Kuz Control: Kuzma Torches Rockets with 38 Points

by Joey Ramirez
Digital Reporter

When was the last time Kyle Kuzma got as hot on the court as he did in Wednesday’s win over Houston?

“Probably like fifth or sixth grade maybe,” he said. “For real, no joke.”

Kuzma was a flamethrower beyond the arc, shooting 7-of-10 from 3-point range on his way to 38 points — the second-most by a rookie Laker since the franchise moved to L.A. 57 years ago.

Kuzma got rolling early on, hitting all nine of his shots in the first half. He developed a rhythm, in part, because of the nice looks he was getting from teammates in the opening minutes.

This included a wide-open, spot-up triple off penetration from Josh Hart, who spun through the lane before dishing out to Kuz.

This type of slash-and-kick playmaking is something that the drive-heavy Lakers have talked about wanting to see more often.

Kuzma — inserted to the starting lineup largely because of the spacing his shooting provides — was able to make an immediate difference with his quality looks from deep (off that Hart drive, a Larry Nance Jr. offensive rebound and some defensive indifference from James Harden).

The rhythm developed on those first three treys helped Kuzma hit some tough 3’s throughout the rest of the game. Coach Luke Walton has made quality shot selection a point of emphasis for Kuzma this season, but was OK with lower-grade looks based on how hot his hand was this night.

Here, he fakes the drive before hitting the cool step-back over defensive ace P.J. Tucker.

Kuzma was scorching against a team that stood atop the league-wide standings after winning 14 games in a row. But to him, it was just like any other game.

“I scored 30 in Summer League, so…” Kuzma said with a shrug.

Hitting seven 3-pointers was certainly the fuel for his fire, but Kuzma also showed an ability to adjust his game based on the defense.

On this play, Tucker aggressively jumps out at him to prevent another 3-point strike.

So Kuz — whose driving has been even better than his team-best shooting this year — takes advantage, gets a step on the defender and finishes a tough layup while drawing the and-1 free throw.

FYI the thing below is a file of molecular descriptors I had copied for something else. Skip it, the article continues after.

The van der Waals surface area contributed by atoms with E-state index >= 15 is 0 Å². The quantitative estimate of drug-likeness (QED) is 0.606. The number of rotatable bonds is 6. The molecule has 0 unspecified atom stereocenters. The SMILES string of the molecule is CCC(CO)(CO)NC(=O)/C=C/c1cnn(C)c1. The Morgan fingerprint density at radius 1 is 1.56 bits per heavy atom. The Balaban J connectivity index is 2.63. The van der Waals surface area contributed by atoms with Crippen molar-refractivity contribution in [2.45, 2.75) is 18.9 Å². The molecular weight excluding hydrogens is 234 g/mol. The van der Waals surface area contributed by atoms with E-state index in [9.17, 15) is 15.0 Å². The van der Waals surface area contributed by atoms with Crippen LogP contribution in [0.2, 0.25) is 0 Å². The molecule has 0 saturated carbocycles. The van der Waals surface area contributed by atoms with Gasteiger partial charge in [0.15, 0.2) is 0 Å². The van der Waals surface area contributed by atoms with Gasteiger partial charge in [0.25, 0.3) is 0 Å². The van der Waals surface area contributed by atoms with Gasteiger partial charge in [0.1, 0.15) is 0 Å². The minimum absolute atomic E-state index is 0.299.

Kuzma’s hot shooting also opened up opportunities for teammates, as he dished out four assists (the second-most of his young career) with zero turnovers.

Here, all five defenders’ heads turn toward Kuzma once he catches the ball off a screen, waiting to see if he pulls the trigger. He begins to drive but notices Lonzo Ball’s man has fallen asleep watching the play.

The result is an open triple for Ball.

Walton also took advantage of the attention Kuzma received with one of the most well-designed plays the Lakers have run all year.

There is so much misdirection on the sequence below, with a double screen for Corey Brewer, a cut to the hoop from Jordan Clarkson, and Kuzma receiving the pass off a pick from Larry Nance Jr.

The crux of the play is Kuzma’s threat to catch and shoot another trey. This puts Nance’s defender, Ryan Anderson, in no man’s land, as he isn’t sure whether to run out and contest Kuzma or stay back and allow the open shot.

Kuz sees this and fires a pass to Nance for the easy slam.

Just 28 games into his NBA career, Kuzma has shown scoring capabilities far beyond his years.

He has 11 nights with at least 20 points, including three in a row. There is a reason why Kobe Bryant listed him among the Lakers’ key pieces for the future during his jersey retirement press conference on Monday.

After the Houston game, Bryant also tweeted his approval of the high expectations to which the 22-year-old holds himself.

Kuzma grew up a basketball junkie, and Kobe was one of the players that he would study for his own game. That influence is evident in some of Kuzma’s footwork, which is so advanced for his age (though not near the level of Bryant, whose footwork was just about unparalleled).

Here, he gets switch onto 6-foot Chris Paul and immediately takes advantage of the 9-inch mismatch by posting up the post guard. Houston’s center, Nene, senses the danger and comes over to double team.

Kuzma stays calm, spins baseline, gives a little pump-fake and swishes the fadeaway jumper.

That right there is Mamba mode.

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